In June, Minneapolis based Doomtree member Dessa released her second studio album, Parts of Speech. She’s currently on tour (find dates near you here) with her live band to promote the record. Texas native Alex Wilder (@notawilder) and I caught up with her.
It’s been about a month now since Parts of Speech was released and you’ve been touring extensively in its support. What are your favorite, and least favorite, things about being on the road? Do you ever still get nervous before shows?
Best parts of touring: traipsing around the universe with friends and doing work that I find meaningful.
Worst parts of touring: numbing fatigue, muscular atrophy, and the scarcity of fresh food.
Do you write while on tour? If so, how does your writing change (thematically or otherwise) compared to when you’re at home?
I always set out on tour thinking “This is the tour that I’m finally going to begin writing on the road.” I either come home empty-handed or with a verse about touring. Never an interesting verse.
Your records are always sonically diverse and you’ve captured a sound that’s incredibly exciting, but also hard to place. Alex and I have seen you play in several different cities and the crowds are always different and always unique, especially for a rap show. Are you ever surprised by the people with whom your music resonates?
I’m flattered to see as many varied crowds as I do. I regard myself as a pretty deliberate person. I consider and reconsider most aspects of my work, but you simply can’t control the way that people respond to the music, so I don’t spend too much energy speculating about it.
On the note of your specific sound, it seems that your music would present unique challenges when it comes to sequencing an album, yet one of your strengths is taking disparate, divergent sounds and making a cohesive record. How do you go about making albums with “Momento Mori” and “The Crow” or “Warsaw” and “It’s Only Me” sound like they belong together?
Well, honestly, some people say those songs don’t go together. But, to me, there’s a consistency of voice and, even when the sounds change, the fundamental sensibility doesn’t.
When the tracklist for Parts of Speech was announced, it was surprising to see a cover sitting right there in the middle of all those original songs. What was it about “I’m Going Down” that made you want to put it on the album? Also, covers can be tough to do well. What did you do to make Springsteen’s song your own?
I liked that song as a kid because my best friend Maria liked it. When we decided to tackle it as a band, I knew I wanted to keep the lyrics and the structure of the track, but I wanted to change everything else. I wanted to try and recast the whole feeling of the song into a much darker message. My guitarist, Dustin Kiel, played different chords beneath the melody line and the whole emotive center shifted.
You’ve shown a tremendous ability to switch back and forth between singing and rapping. This is obviously a testament to your vocal talent, but it brings up some unusual questions about the writing process. Do you find that the subject matter of a song dictates the form, or will you wake up in the morning saying “I feel like rapping today?”
Some days I do feel like rapping. Some days I feel like writing prose. But when tackling a particular piece of music, I think it’s usually the tempo and the rhythms that inform my decision to rap or sing.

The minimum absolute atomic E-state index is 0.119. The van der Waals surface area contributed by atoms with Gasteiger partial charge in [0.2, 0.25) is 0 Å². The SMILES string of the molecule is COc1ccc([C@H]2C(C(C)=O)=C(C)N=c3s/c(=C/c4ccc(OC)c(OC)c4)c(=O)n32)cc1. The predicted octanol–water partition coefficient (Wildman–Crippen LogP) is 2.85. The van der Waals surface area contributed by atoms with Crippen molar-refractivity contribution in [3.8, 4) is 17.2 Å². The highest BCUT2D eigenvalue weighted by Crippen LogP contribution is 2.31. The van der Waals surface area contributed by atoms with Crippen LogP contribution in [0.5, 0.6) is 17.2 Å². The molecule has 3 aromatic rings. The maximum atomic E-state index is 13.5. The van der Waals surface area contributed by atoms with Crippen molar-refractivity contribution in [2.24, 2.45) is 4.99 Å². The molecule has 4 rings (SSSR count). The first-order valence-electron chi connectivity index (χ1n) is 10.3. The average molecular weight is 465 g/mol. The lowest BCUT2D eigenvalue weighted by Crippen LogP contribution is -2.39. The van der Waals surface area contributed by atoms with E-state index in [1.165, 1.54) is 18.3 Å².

Some of your songs have really interesting quirks that aren’t often found in rap writing. Like “Mineshaft 2” being largely in second person. This is common for punchline based rap, but almost unheard of for a narrative. Do you go through multiple drafts of songs to find interesting angles or does it come early in the process?
I usually do try on several approaches while songwriting (manipulating tense, person, and the like). With “Mineshaft 2,” though, I knew that I wanted to write a song to my former self, so the ‘I’ and the ‘you’ are both primary characters.
Your writing is often deeply personal. As fans and critics, we’re used to praising the confessional quality of an artist who does that, but I imagine things get complicated for you as a person when it’s not just your thoughts and feelings in the song, but someone you know personally. How do you balance the desire to be complete and honest in your writing while still protecting friends and acquaintances?
It’s important to me not to violate the privacy of my friends and family, though I don’t pretend that my track record is perfect. I’ve sometimes cut too close to the quick. To be mindful of the people in my life, I usually omit identifying characteristics and situational clues. Or, sometimes, I’ll just play the song for the person it’s about and ask, “Is this ok, or should I change it to further obscure the fact that it’s about you?”
Back in 2011, you tweeted about how distasteful you thought some of Odd Future’s more violent, sexist lyrics were. What do you think is an artist’s social responsibility?
You don’t gain any special moral responsibility by being an artist. But being an artist doesn’t excuse you from the moral responsibility of being human. Don’t be a jerk.
You’ve mentioned a few times that the rest of Doomtree was instrumental in your hip hop education. What was your relationship with the genre like before then, and who are your favorite rappers? Anyone we might not expect you to listen to?
As a kid, my parents played Whitney Houston, Sade, Michael Jackson and Rod Stewart at home. In high school, Atmosphere dominated the speakers at a lot of parties. I didn’t get passionate about hip-hop until later in my teenage years. In my early 20s, I was a devoted listener of the Doomtree guys before I met them. Cecil and P.O.S. really blew me away.
Thanks, Dessa. What’s next, both musically and from you as an essayist/poet/Vine enthusiast?
On October 3rd, the Rain Taxi Review of Books will be publishing my next collection of poetry. Essited.